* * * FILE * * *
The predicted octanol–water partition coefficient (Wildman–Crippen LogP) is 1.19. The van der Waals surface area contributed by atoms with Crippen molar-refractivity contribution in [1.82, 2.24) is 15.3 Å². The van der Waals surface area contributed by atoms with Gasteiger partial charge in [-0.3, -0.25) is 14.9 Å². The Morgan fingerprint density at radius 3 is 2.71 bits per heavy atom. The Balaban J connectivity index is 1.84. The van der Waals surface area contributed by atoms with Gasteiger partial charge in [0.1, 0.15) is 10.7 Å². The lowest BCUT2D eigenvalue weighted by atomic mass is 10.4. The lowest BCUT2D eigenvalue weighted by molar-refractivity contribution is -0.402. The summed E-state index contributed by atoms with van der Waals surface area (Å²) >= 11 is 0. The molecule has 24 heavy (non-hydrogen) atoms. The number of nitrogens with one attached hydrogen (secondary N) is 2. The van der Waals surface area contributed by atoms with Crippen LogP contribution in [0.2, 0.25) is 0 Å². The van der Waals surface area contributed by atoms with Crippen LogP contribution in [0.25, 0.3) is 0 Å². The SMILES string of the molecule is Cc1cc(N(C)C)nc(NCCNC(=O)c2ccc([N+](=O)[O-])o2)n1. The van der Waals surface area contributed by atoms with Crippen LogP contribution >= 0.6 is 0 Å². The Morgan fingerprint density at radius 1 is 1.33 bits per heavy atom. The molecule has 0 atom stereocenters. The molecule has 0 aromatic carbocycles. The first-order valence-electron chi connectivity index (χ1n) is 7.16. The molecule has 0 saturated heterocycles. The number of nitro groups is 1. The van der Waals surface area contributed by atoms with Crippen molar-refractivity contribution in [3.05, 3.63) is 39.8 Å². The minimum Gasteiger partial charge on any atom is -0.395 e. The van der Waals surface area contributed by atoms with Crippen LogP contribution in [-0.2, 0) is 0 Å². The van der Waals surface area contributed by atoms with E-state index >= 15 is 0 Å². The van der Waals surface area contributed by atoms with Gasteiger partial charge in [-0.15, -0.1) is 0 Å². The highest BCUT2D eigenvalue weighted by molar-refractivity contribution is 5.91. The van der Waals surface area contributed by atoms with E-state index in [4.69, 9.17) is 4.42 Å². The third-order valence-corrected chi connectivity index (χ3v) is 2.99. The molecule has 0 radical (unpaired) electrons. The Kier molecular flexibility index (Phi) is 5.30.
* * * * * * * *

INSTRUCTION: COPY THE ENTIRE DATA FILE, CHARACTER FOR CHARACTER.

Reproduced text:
The predicted octanol–water partition coefficient (Wildman–Crippen LogP) is 1.19. The van der Waals surface area contributed by atoms with Crippen molar-refractivity contribution in [1.82, 2.24) is 15.3 Å². The van der Waals surface area contributed by atoms with Gasteiger partial charge in [-0.3, -0.25) is 14.9 Å². The Morgan fingerprint density at radius 3 is 2.71 bits per heavy atom. The Balaban J connectivity index is 1.84. The van der Waals surface area contributed by atoms with Gasteiger partial charge in [0.1, 0.15) is 10.7 Å². The lowest BCUT2D eigenvalue weighted by atomic mass is 10.4. The lowest BCUT2D eigenvalue weighted by molar-refractivity contribution is -0.402. The summed E-state index contributed by atoms with van der Waals surface area (Å²) >= 11 is 0. The molecule has 24 heavy (non-hydrogen) atoms. The number of nitrogens with one attached hydrogen (secondary N) is 2. The van der Waals surface area contributed by atoms with Crippen LogP contribution in [0.2, 0.25) is 0 Å². The van der Waals surface area contributed by atoms with Crippen LogP contribution in [0.25, 0.3) is 0 Å². The SMILES string of the molecule is Cc1cc(N(C)C)nc(NCCNC(=O)c2ccc([N+](=O)[O-])o2)n1. The van der Waals surface area contributed by atoms with Crippen LogP contribution >= 0.6 is 0 Å². The Morgan fingerprint density at radius 1 is 1.33 bits per heavy atom. The molecule has 0 atom stereocenters. The molecule has 0 aromatic carbocycles. The first-order valence-electron chi connectivity index (χ1n) is 7.16. The molecule has 0 saturated heterocycles. The number of nitro groups is 1. The van der Waals surface area contributed by atoms with Crippen molar-refractivity contribution in [3.05, 3.63) is 39.8 Å². The minimum Gasteiger partial charge on any atom is -0.395 e. The van der Waals surface area contributed by atoms with Crippen LogP contribution in [-0.2, 0) is 0 Å². The van der Waals surface area contributed by atoms with E-state index >= 15 is 0 Å². The van der Waals surface area contributed by atoms with Gasteiger partial charge in [-0.15, -0.1) is 0 Å². The highest BCUT2D eigenvalue weighted by molar-refractivity contribution is 5.91. The van der Waals surface area contributed by atoms with E-state index in [4.69, 9.17) is 4.42 Å². The third-order valence-corrected chi connectivity index (χ3v) is 2.99. The molecule has 0 radical (unpaired) electrons. The Kier molecular flexibility index (Phi) is 5.30.